Japanese companies turn to plant-based, carbon-neutral ‘biocoke’ fuel to reduce CO2 emissions
OSAKA – Biocoke, a solid fuel made from plant waste, is gaining attention as a technology to help drive the shift to a low-carbon society. Developed in 2005 by Kindai University in Higashiosaka, Osaka Prefecture, it is a “dream solid fuel” that is said to emit virtually no carbon dioxide (CO2) when burning. is burned.
Japan’s catering sector and workshops in traditional industries are considering using biocoke as an alternative fuel, while research continues to reduce costs and move it to mass production.
In April, Oitomi, a traditional Nambu ironwork company in Oshu, Iwate Prefecture, tried to replace its usual coal coke with biocoke bricks made from apple lees and tree bark to melt the cast iron. Oitomi General Manager Akira Kikuchi evaluated the iron kettle, wind chime and paperweight produced in the experiment and concluded, “There were more sparks than with the coal coke alone, but there is no difference in quality.”
Oitomi typically consumes about 20 metric tons of coal coke per year. The workshop embarked on the biocoke experiment with Japan’s legal commitment to become carbon neutral – achieving zero net greenhouse gas emissions – by 2050 in mind. The CO2 emitted when vegetation is burned is not counted as an emission since it was originally extracted from the air by the plants. For this reason, it is said that biocoke emits practically no CO2 and should help to curb climate change.
Biocoke is made by shredding dried plant matter into particles a few millimeters in size and compressing it under immense pressure. The material is then heated to around 180 degrees Celsius and formed into cylinders. The combustion temperature of biocoke is over 1000 degrees Celsius, comparable to coal coke.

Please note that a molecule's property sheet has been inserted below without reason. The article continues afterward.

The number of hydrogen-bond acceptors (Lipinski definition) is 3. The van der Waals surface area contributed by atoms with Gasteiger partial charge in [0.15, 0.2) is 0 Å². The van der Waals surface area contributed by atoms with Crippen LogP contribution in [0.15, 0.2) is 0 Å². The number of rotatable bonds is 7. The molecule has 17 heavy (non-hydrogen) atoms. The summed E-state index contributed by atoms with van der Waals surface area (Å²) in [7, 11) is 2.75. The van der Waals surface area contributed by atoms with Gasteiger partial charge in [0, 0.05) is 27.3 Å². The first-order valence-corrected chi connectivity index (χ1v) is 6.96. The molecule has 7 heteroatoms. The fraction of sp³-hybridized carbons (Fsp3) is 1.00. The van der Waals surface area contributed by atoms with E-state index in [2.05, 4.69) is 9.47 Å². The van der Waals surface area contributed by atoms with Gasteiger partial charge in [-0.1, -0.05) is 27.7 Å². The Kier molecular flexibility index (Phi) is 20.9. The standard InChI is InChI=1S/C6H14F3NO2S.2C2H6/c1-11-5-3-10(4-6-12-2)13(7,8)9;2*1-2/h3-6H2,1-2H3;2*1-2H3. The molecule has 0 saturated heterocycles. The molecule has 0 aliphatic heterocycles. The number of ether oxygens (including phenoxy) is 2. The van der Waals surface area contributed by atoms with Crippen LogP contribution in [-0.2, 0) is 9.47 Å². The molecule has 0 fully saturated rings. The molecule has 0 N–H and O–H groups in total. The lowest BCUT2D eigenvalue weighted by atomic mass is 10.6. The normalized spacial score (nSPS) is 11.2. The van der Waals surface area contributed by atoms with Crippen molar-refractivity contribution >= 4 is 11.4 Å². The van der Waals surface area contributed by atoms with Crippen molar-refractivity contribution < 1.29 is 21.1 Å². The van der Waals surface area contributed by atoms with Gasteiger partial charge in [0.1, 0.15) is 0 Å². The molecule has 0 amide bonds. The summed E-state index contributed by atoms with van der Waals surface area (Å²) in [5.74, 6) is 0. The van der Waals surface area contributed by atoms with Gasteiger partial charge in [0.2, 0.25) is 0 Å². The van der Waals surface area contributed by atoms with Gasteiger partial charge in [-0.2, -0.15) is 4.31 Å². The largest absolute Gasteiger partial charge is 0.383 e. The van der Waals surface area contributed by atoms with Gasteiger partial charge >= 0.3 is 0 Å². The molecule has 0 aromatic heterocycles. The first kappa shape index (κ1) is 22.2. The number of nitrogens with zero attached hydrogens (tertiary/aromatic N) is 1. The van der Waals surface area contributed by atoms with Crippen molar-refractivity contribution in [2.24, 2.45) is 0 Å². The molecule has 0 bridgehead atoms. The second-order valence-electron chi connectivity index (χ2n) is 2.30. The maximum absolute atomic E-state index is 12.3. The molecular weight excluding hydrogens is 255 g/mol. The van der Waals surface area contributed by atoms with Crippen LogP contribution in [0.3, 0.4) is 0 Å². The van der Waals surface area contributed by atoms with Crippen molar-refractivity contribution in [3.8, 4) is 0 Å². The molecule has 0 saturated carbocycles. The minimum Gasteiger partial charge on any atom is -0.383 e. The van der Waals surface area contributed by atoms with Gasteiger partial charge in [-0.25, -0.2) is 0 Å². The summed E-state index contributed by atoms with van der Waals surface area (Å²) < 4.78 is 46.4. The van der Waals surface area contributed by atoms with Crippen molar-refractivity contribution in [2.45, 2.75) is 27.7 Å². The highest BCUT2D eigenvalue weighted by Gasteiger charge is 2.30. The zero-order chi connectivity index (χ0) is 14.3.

Kikuchi said the changing international situation has also prompted the traditional workshop to turn to biocoke. Japan depends on imports for most of its coal needs, with around 180 million tonnes of the product entering the country in 2021, according to preliminary figures. About 10% of that came from Russia. Since 2021, coal prices have surged and remained high. Then came the Russian invasion of Ukraine.
Prime Minister Fumio Kishida has announced that Japan will phase out imports of Russian coal, which could lead to further price hikes. Biocoke is less sensitive to international business flows than fossil fuels, and Oitomi plans to continue experimenting while keeping an eye on balancing costs.
The alternative fuel is even finding followers among major Japanese companies. Tokyo-based Mos Food Services Inc., which operates fast food chain Mos Burger, began selling drinks made from coffee beans roasted with biocoke at 48 Mos Burger & Cafe stores in March. The raw material used for the solid fuel is used coffee grounds.
A company representative explained: “As we considered renewing our range of coffees, we were inclined to adopt environmentally friendly products. We would like to consider expanding our use of biocoke.
In 2016 and 2017, Starbucks Coffee Japan Ltd. also collaborated with Kindai University and the Kobe municipal government on an experiment to produce biocoke from coffee grounds and other waste from its outlets.
The biggest obstacle to the success of biocoke is the cost of production. But Tamio Ida, director of Kindai University’s Biocoke Research Institute, pointed out that “technological innovation and soaring coal prices have brought biocoke (production cost) down to a reasonable level.” .
The most energy-consuming part of the production process is the pre-treatment of raw materials, including drying and grinding. According to Ida, costs can be reduced by selecting raw materials with low water content, such as buckwheat hulls and bran, and the outer skin of wheat, and those that do not need to be ground, such as used coffee grounds and tea leaves.
There are currently three companies producing biocoke. Since mass production is necessary to generalize it, the institute is researching ways to improve the performance of the fuel, such as increasing its energy value and developing production technology.
Ida commented, “We would also like to build a recycling-focused supply chain, where local waste is converted into biocoke and consumed locally.”
(Japanese original by Mai Suganuma, Osaka Science and Environmental News Department)